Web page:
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NBC’s Blindspot will burn through story — but that won’t stop the drama about a Jane Doe covered in mysterious tattoos from stretching 10 seasons, producers told reporters Thursday at the Television Critics Association summer press tour.
Blindspot centers on a beautiful woman with no memories of her past (played by Jaimie Alexander), who is found naked in Times Square with her body fully covered in intricate tattoos. Her discovery sets off a vast and complex mystery that immediately ignites the attention of the FBI, who begins to follow the road map on her body to reveal a larger conspiracy of crime while bringing her closer to discovering the truth about her identity. Strike Back‘s Sullivan Stapleton plays Kurt Weller, the FBI agent whose name is tattooed on Jane Doe’s back and who is assigned to help crack the mystery, which is part of a larger crime conspiracy.
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“This is a character drama, first and foremost,” said showrunner Martin Gero, “a procedural for people who don’t like procedurals [and] a character drama for people who don’t like character dramas.”
“There’s an overarching mythology week to week. The cases do come out of her tattoos, and there are personal stakes for the characters. They care about getting the bad guys, but everything they investigate has to do with why Kurt Weller’s name is on her back and figuring out who this girl is.”
The pilot opens with Jane Doe popping out of a bag alone in an evacuated Times Square — with the character having no recollection of her past or why she’s nearly completely covered in tattoos, each of which is part of a larger puzzle.
“Yes, she has enough tattoos for nine or 10 years. … Her legs are just for the spinoff,” said Gero with a laugh.
The drama hails from prolific producer Greg Berlanti and his Warner Bros. Television-based production-company topper, Sarah Schechter. Gero executive produces and serves as showrunner.
Gero stressed that Blindspot is trying to create one of the “most badass female characters out there” and noted that the show would burn through story, with the “why” behind her mind-wiping and tattoos revealed at the end of the season.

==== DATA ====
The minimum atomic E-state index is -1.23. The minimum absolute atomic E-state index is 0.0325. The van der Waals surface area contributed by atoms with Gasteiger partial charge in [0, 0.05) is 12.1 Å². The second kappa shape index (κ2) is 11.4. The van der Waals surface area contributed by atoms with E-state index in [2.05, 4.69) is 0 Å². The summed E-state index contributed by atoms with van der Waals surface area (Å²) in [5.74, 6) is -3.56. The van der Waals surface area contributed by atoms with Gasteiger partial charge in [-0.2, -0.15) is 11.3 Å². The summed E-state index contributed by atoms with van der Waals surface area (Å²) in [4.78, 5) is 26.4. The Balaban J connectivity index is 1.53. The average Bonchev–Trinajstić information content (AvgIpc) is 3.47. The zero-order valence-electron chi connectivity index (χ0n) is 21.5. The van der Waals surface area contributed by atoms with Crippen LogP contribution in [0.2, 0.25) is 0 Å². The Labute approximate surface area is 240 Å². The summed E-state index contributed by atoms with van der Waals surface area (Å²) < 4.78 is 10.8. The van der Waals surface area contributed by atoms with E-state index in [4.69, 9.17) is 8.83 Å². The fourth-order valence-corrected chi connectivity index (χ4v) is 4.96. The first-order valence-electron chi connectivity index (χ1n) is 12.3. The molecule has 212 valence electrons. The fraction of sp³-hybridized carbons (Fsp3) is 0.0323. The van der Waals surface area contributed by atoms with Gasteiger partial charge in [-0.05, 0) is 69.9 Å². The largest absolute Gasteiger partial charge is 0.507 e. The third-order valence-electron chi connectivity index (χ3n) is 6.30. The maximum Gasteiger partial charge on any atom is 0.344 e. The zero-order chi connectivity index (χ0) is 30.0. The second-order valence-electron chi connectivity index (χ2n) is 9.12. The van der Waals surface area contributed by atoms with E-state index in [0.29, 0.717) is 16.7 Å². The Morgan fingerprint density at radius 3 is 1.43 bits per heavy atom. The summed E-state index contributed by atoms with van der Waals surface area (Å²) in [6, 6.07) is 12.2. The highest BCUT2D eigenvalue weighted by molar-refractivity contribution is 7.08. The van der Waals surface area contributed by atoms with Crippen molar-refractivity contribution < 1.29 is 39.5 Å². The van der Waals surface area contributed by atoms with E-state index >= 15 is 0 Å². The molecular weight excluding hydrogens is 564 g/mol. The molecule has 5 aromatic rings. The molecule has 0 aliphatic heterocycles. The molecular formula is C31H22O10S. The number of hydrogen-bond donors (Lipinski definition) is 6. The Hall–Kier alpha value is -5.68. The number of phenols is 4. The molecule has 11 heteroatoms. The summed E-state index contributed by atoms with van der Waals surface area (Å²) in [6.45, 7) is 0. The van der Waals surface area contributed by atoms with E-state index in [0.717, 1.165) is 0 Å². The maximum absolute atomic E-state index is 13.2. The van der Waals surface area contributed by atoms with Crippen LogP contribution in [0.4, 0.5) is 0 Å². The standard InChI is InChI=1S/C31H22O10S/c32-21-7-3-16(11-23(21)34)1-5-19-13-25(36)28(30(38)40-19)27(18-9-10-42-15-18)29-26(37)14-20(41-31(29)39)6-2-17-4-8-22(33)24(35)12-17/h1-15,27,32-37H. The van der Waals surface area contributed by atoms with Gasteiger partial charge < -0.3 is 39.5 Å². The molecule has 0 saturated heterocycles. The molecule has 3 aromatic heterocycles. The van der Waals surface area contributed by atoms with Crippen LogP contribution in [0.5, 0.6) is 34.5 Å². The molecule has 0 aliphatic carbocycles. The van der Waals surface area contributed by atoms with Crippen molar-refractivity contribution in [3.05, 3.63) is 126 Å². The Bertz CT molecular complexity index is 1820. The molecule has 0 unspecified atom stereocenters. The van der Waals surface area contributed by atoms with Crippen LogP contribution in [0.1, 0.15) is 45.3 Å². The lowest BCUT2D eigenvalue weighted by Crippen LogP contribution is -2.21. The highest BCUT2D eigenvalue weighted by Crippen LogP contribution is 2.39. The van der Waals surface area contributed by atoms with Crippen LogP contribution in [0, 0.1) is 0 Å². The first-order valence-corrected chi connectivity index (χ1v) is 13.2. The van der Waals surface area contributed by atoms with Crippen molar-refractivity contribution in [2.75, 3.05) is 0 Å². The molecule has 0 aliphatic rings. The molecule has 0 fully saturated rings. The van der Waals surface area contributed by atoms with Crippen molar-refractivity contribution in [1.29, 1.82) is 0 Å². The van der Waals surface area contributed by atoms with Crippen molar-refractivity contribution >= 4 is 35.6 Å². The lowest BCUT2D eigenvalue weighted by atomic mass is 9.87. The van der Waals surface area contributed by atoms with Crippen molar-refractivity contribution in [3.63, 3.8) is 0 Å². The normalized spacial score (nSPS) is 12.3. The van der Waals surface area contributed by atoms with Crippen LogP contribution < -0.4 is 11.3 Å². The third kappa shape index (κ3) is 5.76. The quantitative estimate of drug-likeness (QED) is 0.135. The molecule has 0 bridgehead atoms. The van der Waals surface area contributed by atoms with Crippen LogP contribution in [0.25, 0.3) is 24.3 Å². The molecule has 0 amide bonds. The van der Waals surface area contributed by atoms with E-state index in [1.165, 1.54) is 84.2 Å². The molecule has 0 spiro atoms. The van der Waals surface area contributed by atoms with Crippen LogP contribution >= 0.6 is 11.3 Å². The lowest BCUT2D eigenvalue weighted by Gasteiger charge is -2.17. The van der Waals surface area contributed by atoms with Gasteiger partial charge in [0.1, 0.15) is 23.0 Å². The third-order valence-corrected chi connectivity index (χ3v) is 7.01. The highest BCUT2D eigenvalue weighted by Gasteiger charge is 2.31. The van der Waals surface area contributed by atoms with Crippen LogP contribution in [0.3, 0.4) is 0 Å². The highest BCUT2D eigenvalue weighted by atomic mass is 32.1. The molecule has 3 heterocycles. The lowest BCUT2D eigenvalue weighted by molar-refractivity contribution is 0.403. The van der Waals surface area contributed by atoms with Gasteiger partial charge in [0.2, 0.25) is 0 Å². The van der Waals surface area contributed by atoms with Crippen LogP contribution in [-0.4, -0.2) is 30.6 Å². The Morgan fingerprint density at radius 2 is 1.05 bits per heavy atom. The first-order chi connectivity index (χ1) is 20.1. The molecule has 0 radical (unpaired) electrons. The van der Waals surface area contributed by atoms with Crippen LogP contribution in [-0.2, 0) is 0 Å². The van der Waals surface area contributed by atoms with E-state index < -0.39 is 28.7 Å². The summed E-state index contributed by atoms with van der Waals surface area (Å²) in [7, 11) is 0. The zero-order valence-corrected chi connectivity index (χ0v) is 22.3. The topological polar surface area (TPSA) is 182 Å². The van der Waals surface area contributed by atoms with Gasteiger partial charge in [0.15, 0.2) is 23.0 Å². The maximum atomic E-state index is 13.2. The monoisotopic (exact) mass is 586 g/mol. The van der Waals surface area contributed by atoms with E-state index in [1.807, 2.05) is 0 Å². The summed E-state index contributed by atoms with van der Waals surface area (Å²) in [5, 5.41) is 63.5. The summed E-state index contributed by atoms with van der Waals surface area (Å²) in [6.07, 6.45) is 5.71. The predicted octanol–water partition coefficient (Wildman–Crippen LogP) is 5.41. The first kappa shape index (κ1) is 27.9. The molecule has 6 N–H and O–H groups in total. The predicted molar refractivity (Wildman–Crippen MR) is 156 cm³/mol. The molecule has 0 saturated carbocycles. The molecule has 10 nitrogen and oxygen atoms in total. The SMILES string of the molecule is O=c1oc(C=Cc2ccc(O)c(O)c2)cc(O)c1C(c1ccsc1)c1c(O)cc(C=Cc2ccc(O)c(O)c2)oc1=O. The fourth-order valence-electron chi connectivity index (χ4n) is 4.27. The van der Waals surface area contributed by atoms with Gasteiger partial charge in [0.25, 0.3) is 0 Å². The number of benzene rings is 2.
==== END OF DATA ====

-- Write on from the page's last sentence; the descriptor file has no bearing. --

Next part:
“I like seasons of TV to feel like chapters of books I like,” he said. “The backstory we came up with is so dense, we can turn cards quickly. In episode two, there’s an indication of why Kurt Weller’s name is on her back. We break bread crumbs. There are whole loaves of story in each episode of Blindspot. There’s great resolution by episodes two, seven and 10.”
To that point, producers stressed that the end of each episode will feel like a teaser for the subsequent one.
Producers also stressed that they weren’t concerned with Fox’s upcoming Prison Break revival — likely meaning there will be two shows with tattoo mysteries on broadcast TV.
“We welcome the tattoo conversation,” said Gero, noting that Blindspot has a one-year lead. Added a confident Alexander, in a nod to the first scene of the series: “It’s in the bag, literally!”
As for Alexander’s elaborate tattoo process, the actress undergoes 7 1/2 hours of makeup to apply the artwork created by Tinsley Transfers. The result sometimes can last for a few days at a time. Producers stressed that creating the process began when Gero first pitched the show — which, coincidentally, was a year ago today. Gero also noted that he’s aware viewers may pause their TVs in a bid to crack the tattoo mystery, and he’s excited to see the audience play along as the series progresses.
Blindspot premieres Monday, Sept. 21, at 10 p.m., following the return of The Voice.
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